National Alliance for Youth Sports – SportingKid Magazine – Fall 2007
An estimated 135,000 youngsters between the ages of 5-18 visit hospital emergency rooms each year due to concussions - and that's just the tip of the iceberg. Countless others suffer concussions that aren't recognized by volunteer coaches and parents and continue playing, opening the door to even more serious problems.
By Greg Bach
Millions of young athletes participating in organized sports programs across the country skin their knees, sprain their ankles and strain their muscles, while thousands of others suffer much more serious concussions, many of which - alarmingly - go unidentified by volunteer coaches and parents. As youngsters nationwide fasten on football helmets and strap on soccer shin guards - to step on fields for two of fall's most popular and contact-laden youth sports - the alarm on concussions is being sounded by not only medical experts but everyone from researchers to professionals in the sports industry.
"The 10- to 18-year-old range is really that window when a child's brain is most vulnerable to injury," says Dr. Kevin Guskiewicz, a certified athletic trainer and professor and director of the Sports Medicine Research Laboratory at the University of North Carolina.
While the high-speed collisions in the NFL - the ones that raise fans out of their seats in excitement on Sunday afternoons - are well documented for the concussions they produce and the careers they chop short, young heads bumping together on community soccer fields or smashing into one another on local football fields are beginning to draw much more attention, too. While the bodies aren't as big and the force of the impacts aren't nearly as great as what is seen in the professional and collegiate ranks, jostling a child's still-developing brain is still major cause for concern.
"Parents and coaches need to be aware that children are at risk," says Dr. Julie Gilchrist, a medical epidemiologist with the Centers for Disease Control and Prevention' (CDC) Injury Center. "You can't tell kids to shake it off, to play through the pain or that they'll be fine. Those mantras we heard growing up are not appropriate. Concussions need to be taken seriously and parents and coaches need to know what to do."
The numbers are startling: The CDC estimates that approximately 135,000 youngsters between the ages of 5-18 visit hospital emergency rooms for brain injuries every year.
"It seems like a lot, but this is only the tip of the iceberg," Gilchrist says. "What's more concerning is that there are many children who don't receive any type of medical care anywhere. They may have a headache for a few days but they don't know they have suffered a concussion."
Gilchrist was one of the lead authors on the study analyzing head injuries in sports and recreational activities from 2001 to 2005. The results were published last month in the CDC's Morbidity and Mortality Weekly Report. The study also reported that 5 percent of all sports-related injuries for youngsters in the 5 to 18 age bracket that require emergency room visits involve the brain.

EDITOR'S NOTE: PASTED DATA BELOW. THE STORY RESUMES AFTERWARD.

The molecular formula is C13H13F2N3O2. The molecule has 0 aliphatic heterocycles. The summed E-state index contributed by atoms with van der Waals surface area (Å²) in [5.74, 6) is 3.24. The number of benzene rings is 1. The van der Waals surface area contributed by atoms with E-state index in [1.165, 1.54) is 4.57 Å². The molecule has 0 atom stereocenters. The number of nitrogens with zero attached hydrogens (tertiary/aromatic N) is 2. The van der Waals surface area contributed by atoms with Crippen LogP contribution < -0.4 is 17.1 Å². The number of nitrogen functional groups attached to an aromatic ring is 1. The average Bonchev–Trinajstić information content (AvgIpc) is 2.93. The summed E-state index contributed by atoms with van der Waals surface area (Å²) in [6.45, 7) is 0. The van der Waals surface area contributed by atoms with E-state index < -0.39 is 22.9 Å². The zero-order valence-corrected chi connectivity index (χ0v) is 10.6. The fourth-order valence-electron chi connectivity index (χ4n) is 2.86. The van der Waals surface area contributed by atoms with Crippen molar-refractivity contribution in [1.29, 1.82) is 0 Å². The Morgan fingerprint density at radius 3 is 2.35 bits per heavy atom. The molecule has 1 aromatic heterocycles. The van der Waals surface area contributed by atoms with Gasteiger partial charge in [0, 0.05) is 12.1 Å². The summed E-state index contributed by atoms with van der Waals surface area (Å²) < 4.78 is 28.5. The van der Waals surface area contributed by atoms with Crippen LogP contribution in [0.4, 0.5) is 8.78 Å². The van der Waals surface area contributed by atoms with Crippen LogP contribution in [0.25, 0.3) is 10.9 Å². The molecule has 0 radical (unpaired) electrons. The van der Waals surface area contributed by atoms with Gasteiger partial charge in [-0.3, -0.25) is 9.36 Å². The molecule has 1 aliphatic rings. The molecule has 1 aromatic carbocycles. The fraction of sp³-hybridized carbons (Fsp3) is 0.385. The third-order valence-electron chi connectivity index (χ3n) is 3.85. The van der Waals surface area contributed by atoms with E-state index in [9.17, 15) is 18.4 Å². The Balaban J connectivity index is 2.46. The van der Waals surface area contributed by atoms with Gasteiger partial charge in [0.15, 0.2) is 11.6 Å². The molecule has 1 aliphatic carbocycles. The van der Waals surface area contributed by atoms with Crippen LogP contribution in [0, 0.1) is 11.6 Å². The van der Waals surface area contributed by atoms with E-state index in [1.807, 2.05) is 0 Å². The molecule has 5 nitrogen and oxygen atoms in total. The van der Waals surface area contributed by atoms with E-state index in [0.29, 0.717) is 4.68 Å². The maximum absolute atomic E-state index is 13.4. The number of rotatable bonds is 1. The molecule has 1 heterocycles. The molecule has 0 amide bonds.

The American College of Sports Medicine reports that approximately 85 percent of all concussions are never diagnosed, and according to the Ontario Brain Injury Association, approximately one third of all children will have suffered a concussion by the time they finish high school. Furthermore, once a child suffers a concussion he is four to six times more likely to sustain another one.
"The real number of concussions that occur may not have increased much in the past 10 years, it's just that we're learning how to recognize many of the ones that were missed in the past," says Dennis Piper, second vice-chair of the Headgear Subcommittee for the American Society for Testing and Materials, an international standards development organization.
PLAYING THROUGH THE PAIN
A child doesn't have to be knocked out to suffer a concussion, and the vast majority of concussions do not include a loss of consciousness. Therein lies a big part of the problem, as kids scramble to their feet to get ready for the next play when they should be escorted to the sidelines and observed for the remainder of the game.
The most typical concussion symptoms include a feeling of having been dinged, amnesia about the injury event, nausea, headache, dizziness and sensitivity to light or sound.
"These symptoms occur surprisingly often in youth sports, but most players play through the injuries because they've been taught to be strong and resist pain," Piper says.
That is particularly true in sports like football and hockey, where coaches preach toughness and bouncing back up after taking, or delivering, a hit.
"Football is a very macho sport," says Dr. Barry Boden, of the Orthopaedic Center in Rockville, Mary. "Athletes are taught to play through pain. But concussions need to be taken seriously. The single most important piece of advice that I can give is to never let an athlete play football if he has any neurological symptoms (amnesia, dizziness, headache, irritability and personality change) whatsoever."
The American Academy of Neurology classifies concussions into three different types. Grade one is the most common, and accounts for approximately 90 percent of all concussions suffered. The athlete is only momentarily confused and does not lose consciousness, though he may have difficulty remembering the event for up to 30 minutes after the injury.